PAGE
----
Objectives: Newborn bloodspot screening (NBS) panels have expanded to include conditions for which treatment effects are less certain, creating debate about population-based screening criteria. We investigated Canadian public expectations and values regarding the types of conditions that should be included in NBS and whether parents should provide consent.
Methods: Eight focus groups (FG; n = 60) included education, deliberative discussion and pre-/post-questionnaires. Data were analysed quantitatively and qualitatively.
Results: Quantitatively, the majority supported NBS for serious disorders for which treatment is not available (95-98, 82%). A majority endorsed screening without explicit consent (77-88%) for treatable disorders, but 62% supported unpressured choice for screening for untreatable disorders. Qualitatively, participants valued treatment-related benefits for infants and informational benefits for families. Concern for anxiety, stigma and unwanted knowledge depended upon disease context and strength of countervailing benefits.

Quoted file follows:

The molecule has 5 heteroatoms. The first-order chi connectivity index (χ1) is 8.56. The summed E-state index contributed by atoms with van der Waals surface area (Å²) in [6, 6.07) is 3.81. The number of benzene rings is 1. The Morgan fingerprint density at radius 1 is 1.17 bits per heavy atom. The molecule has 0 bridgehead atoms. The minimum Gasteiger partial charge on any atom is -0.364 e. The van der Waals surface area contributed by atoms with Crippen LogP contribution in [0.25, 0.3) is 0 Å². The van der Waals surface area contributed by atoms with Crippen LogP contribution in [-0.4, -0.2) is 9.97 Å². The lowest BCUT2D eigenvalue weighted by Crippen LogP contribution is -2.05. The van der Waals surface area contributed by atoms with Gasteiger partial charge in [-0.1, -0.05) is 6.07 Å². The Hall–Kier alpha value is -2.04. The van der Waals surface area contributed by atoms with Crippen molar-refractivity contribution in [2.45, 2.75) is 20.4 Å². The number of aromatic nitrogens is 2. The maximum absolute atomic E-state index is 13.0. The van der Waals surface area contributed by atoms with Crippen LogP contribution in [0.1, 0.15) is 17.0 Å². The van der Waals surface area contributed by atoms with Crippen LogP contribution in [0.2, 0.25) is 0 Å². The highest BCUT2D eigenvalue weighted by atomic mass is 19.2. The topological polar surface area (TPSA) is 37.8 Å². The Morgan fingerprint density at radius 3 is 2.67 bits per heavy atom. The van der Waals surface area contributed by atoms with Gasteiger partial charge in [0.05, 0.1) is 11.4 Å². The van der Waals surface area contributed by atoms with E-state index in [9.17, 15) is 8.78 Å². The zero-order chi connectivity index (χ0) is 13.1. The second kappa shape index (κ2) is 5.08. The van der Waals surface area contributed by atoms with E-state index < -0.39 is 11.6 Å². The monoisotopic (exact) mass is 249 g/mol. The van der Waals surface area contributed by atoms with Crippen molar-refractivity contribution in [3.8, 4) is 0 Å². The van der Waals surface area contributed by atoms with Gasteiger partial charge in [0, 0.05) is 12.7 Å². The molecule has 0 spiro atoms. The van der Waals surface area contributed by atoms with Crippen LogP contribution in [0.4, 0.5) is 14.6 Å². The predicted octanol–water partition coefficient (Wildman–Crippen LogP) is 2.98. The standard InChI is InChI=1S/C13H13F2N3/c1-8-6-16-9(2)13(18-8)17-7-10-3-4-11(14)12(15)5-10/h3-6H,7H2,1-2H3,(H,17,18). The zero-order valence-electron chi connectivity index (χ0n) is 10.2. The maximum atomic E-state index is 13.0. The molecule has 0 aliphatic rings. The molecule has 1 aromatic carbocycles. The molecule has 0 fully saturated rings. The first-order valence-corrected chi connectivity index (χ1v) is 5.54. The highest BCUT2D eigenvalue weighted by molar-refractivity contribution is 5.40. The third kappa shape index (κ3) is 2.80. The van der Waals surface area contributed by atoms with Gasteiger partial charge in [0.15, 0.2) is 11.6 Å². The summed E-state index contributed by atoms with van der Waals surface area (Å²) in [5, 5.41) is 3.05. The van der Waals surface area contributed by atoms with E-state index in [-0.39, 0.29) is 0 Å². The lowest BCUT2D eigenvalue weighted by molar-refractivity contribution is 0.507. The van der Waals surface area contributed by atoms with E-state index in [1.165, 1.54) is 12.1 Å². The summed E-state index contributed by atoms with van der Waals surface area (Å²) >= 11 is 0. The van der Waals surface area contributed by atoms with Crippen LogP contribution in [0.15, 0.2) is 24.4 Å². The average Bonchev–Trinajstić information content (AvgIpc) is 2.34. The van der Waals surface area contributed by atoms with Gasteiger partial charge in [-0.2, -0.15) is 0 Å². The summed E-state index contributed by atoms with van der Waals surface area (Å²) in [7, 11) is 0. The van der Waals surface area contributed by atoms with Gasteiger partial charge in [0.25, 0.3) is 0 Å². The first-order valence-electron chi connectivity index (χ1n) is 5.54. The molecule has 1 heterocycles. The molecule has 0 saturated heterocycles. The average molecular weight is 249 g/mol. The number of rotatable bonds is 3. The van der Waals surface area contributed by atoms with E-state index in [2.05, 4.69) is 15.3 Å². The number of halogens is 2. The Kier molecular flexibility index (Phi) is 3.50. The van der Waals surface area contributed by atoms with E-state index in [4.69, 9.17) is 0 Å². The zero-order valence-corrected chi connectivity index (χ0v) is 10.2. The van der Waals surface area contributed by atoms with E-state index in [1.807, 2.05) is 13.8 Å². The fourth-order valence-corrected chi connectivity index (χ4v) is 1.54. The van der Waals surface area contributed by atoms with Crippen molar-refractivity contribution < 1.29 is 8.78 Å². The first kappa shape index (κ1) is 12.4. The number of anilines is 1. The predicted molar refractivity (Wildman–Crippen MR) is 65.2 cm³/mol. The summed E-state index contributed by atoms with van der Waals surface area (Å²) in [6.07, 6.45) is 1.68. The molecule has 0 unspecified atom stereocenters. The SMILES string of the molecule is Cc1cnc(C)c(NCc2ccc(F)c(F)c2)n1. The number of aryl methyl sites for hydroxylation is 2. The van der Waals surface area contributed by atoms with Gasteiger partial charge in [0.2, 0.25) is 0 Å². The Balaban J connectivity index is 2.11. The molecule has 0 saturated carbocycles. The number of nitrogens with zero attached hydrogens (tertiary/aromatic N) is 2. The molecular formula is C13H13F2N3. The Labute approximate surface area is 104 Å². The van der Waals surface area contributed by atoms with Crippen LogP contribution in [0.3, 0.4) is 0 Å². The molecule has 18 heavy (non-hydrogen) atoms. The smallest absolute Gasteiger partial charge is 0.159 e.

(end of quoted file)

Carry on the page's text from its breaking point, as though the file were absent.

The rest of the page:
Conclusions: Anticipated benefits of expanded infant screening were prioritized over harms, with information provision perceived as a mechanism for mitigating harms and enabling choice. However, we urge caution around the potential for public enthusiasm to foster unlimited uptake of infant screening technologies.
Keywords: expanded newborn screening; mixed methods; public engagement; public expectations.
© 2013 Blackwell Publishing Ltd.